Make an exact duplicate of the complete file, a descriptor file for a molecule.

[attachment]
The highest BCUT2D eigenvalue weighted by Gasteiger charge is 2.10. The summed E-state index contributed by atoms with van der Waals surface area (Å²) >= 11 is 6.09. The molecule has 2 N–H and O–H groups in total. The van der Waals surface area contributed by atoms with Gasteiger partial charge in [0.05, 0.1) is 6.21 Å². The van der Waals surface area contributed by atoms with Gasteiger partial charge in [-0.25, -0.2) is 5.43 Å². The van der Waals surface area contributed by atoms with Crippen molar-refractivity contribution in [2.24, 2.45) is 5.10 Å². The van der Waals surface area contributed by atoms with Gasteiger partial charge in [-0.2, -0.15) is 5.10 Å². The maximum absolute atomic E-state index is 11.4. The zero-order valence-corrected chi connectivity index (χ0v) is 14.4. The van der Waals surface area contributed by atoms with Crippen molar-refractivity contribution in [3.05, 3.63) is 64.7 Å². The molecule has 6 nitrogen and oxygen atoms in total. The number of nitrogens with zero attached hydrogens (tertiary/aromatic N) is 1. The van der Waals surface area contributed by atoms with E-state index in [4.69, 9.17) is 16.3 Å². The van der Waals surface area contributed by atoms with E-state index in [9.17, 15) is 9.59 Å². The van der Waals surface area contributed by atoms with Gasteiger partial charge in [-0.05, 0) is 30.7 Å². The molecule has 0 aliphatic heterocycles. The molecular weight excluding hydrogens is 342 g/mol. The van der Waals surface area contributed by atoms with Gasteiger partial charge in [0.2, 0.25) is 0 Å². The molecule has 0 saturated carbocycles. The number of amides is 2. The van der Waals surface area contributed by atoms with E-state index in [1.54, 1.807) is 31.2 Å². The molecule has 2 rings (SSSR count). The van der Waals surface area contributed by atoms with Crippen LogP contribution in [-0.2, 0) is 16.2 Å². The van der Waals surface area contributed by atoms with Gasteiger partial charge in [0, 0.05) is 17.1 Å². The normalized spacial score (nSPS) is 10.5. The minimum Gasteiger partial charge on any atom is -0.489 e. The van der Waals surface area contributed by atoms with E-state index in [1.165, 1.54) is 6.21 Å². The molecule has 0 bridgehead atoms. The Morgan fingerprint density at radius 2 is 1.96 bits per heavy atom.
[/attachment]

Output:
The highest BCUT2D eigenvalue weighted by Gasteiger charge is 2.10. The summed E-state index contributed by atoms with van der Waals surface area (Å²) >= 11 is 6.09. The molecule has 2 N–H and O–H groups in total. The van der Waals surface area contributed by atoms with Gasteiger partial charge in [0.05, 0.1) is 6.21 Å². The van der Waals surface area contributed by atoms with Gasteiger partial charge in [-0.25, -0.2) is 5.43 Å². The van der Waals surface area contributed by atoms with Crippen molar-refractivity contribution in [2.24, 2.45) is 5.10 Å². The van der Waals surface area contributed by atoms with Gasteiger partial charge in [-0.2, -0.15) is 5.10 Å². The maximum absolute atomic E-state index is 11.4. The zero-order valence-corrected chi connectivity index (χ0v) is 14.4. The van der Waals surface area contributed by atoms with Crippen molar-refractivity contribution in [3.05, 3.63) is 64.7 Å². The molecule has 6 nitrogen and oxygen atoms in total. The number of nitrogens with zero attached hydrogens (tertiary/aromatic N) is 1. The van der Waals surface area contributed by atoms with E-state index in [4.69, 9.17) is 16.3 Å². The van der Waals surface area contributed by atoms with E-state index in [9.17, 15) is 9.59 Å². The van der Waals surface area contributed by atoms with Gasteiger partial charge in [-0.05, 0) is 30.7 Å². The molecule has 0 aliphatic heterocycles. The molecular weight excluding hydrogens is 342 g/mol. The van der Waals surface area contributed by atoms with Gasteiger partial charge in [0.2, 0.25) is 0 Å². The molecule has 0 saturated carbocycles. The number of amides is 2. The van der Waals surface area contributed by atoms with E-state index in [1.54, 1.807) is 31.2 Å². The molecule has 2 rings (SSSR count). The van der Waals surface area contributed by atoms with Crippen LogP contribution in [-0.2, 0) is 16.2 Å². The van der Waals surface area contributed by atoms with Gasteiger partial charge in [0, 0.05) is 17.1 Å². The normalized spacial score (nSPS) is 10.5. The minimum Gasteiger partial charge on any atom is -0.489 e. The van der Waals surface area contributed by atoms with E-state index in [1.165, 1.54) is 6.21 Å². The molecule has 0 bridgehead atoms. The Morgan fingerprint density at radius 2 is 1.96 bits per heavy atom.